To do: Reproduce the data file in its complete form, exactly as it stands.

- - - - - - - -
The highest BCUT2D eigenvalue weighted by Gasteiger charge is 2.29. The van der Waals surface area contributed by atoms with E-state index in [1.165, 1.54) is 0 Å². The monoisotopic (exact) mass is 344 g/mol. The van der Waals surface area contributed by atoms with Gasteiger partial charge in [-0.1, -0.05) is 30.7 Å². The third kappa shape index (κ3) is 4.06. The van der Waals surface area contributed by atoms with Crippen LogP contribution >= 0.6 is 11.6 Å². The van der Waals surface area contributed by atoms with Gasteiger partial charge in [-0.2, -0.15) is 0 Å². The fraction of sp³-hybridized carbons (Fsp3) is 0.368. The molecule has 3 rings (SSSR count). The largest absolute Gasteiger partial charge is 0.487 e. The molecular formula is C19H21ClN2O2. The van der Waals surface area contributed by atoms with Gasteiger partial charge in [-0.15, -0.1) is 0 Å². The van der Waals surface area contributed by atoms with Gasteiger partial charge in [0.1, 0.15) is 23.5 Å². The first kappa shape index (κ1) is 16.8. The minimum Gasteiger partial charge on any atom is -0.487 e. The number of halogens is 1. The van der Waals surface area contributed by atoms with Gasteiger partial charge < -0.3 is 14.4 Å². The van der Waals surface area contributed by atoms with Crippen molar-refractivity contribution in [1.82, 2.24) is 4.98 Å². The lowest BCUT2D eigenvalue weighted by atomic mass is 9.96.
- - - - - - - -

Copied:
The highest BCUT2D eigenvalue weighted by Gasteiger charge is 2.29. The van der Waals surface area contributed by atoms with E-state index in [1.165, 1.54) is 0 Å². The monoisotopic (exact) mass is 344 g/mol. The van der Waals surface area contributed by atoms with Gasteiger partial charge in [-0.1, -0.05) is 30.7 Å². The third kappa shape index (κ3) is 4.06. The van der Waals surface area contributed by atoms with Crippen LogP contribution >= 0.6 is 11.6 Å². The van der Waals surface area contributed by atoms with Gasteiger partial charge in [-0.2, -0.15) is 0 Å². The fraction of sp³-hybridized carbons (Fsp3) is 0.368. The molecule has 3 rings (SSSR count). The largest absolute Gasteiger partial charge is 0.487 e. The molecular formula is C19H21ClN2O2. The van der Waals surface area contributed by atoms with Gasteiger partial charge in [-0.15, -0.1) is 0 Å². The van der Waals surface area contributed by atoms with Gasteiger partial charge in [0.1, 0.15) is 23.5 Å². The first kappa shape index (κ1) is 16.8. The minimum Gasteiger partial charge on any atom is -0.487 e. The number of halogens is 1. The van der Waals surface area contributed by atoms with Gasteiger partial charge < -0.3 is 14.4 Å². The van der Waals surface area contributed by atoms with Crippen molar-refractivity contribution in [1.82, 2.24) is 4.98 Å². The lowest BCUT2D eigenvalue weighted by atomic mass is 9.96.